Read more »

Friday, March 09, 2012

Safe House


This is a good movie, but sadly unambitious.  I’ve liked Denzel Washington all the way back to when I saw him as PFC Peterson in A Soldier’s Story in a first run theater.  Along the way, I think he’s been in a bunch of clunkers, particularly whenever he tries to do an action movie, but also lots of good things.  I’d particularly single out Fallen, since I’m one of about 16 people that actually saw it.  It’s not great, but it is interesting.
Here, he does his normal, very fine job.  I really wish I’d gotten to see him play James Bond at some point, because I think he would have been perfect for the pre-Daniel Craig style of Bond movies.  He just projects an aura of calm and unflappability.  I’d love to see him try out a role in which he’s manic, frantic and out of control, because I can’t remember seeing him do that, and it would be a change of pace.
I’d never seen Ryan Reynolds in anything.  Looking through his page at IMDb, the only things he’s been in that I’d heard of were movies that I actively avoided.  I may have to give some of them a try, because I thought he was fabulous.  What problems I have with his character derive entirely from the script and not his performance, and I’ll get to them in a moment.  Based upon his reactions, I really would have believed him as a CIA functionary thrust into action for the first time.
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Thursday, March 08, 2012

The Story of My Life


A few weeks ago, I joined a singles group that plays wallyball (volleyball in a racquetball court, if you aren’t familiar) on Wednesday nights.  After that, we go out for dinner at a sports bar near where we play.  I’m having a good time, and (with a few notable exceptions) enjoy the group.  Fortunately, I had a couple of friends I’d made gaming that introduced me to people.  However . . .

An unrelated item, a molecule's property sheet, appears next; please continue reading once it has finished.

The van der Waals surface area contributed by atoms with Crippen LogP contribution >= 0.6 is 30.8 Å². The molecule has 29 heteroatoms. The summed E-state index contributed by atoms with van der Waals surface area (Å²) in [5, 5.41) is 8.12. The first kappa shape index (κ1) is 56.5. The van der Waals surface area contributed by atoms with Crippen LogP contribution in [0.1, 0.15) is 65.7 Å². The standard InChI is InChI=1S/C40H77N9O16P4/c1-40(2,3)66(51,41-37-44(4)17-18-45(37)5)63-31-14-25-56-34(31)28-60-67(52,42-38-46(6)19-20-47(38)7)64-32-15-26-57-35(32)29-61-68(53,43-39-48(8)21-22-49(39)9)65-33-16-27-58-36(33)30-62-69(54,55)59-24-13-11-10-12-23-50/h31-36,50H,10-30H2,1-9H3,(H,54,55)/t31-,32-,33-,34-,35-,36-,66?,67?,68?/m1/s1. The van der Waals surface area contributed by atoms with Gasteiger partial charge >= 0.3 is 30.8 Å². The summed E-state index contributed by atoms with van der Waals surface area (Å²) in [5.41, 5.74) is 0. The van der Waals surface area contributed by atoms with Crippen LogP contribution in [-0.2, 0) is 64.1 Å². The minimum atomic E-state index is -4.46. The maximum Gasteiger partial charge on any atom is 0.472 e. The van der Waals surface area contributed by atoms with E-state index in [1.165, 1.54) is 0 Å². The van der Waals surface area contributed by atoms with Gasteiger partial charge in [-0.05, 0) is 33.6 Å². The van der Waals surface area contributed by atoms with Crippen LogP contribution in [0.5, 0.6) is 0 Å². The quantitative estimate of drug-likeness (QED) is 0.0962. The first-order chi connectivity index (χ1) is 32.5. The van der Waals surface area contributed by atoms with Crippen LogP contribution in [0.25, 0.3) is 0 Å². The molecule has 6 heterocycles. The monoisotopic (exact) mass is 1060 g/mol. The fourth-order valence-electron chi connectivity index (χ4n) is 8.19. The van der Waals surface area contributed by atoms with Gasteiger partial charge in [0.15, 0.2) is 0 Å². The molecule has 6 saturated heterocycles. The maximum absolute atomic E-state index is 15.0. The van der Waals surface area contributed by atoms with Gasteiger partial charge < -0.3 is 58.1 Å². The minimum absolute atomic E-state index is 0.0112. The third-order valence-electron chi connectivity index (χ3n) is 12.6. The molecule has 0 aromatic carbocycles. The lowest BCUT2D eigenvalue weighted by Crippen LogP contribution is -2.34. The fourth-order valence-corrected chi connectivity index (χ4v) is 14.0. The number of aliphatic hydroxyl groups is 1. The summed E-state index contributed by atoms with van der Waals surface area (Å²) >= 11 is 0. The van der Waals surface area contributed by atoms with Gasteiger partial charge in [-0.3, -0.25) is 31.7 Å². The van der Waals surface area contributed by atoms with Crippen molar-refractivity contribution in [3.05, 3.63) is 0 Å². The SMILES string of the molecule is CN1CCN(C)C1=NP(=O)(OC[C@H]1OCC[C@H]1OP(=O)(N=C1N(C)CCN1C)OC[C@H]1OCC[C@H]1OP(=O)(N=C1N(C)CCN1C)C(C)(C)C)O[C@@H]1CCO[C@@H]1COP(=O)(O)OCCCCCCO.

It fits with every other time I try to meet people that I have joined a singles group in which 80%-90% of the women come as part of a couple.  No matter what I try, I can’t meet single women.  I do things that ought to lead to that, but doesn’t.  I’ve tried book clubs; all of them not only read books I don’t like, but all of the women are attached.  I’ve become something close to an insider for a women’s hockey team; all of the women I’ve met are married, except for the players and two who would be married if the state of Minnesota would let them.   I entered a master’s program, and every single woman in it was either married, something close to it, or going back to China as soon as they graduated; that’s not an exaggeration.  Every single one.
And now, the first singles group I’ve joined that wasn’t someone selling me an event is full of married or engaged women.  Somehow, there is something very wrong with that.  It’s like the job search: I’m trying every fucking thing I’m supposed to, and none of it gets me anywhere. 
Somewhere in Minneapolis, there is a married guy who meets nothing but single women, and I wish I thought that he was as pissed off about this as I am.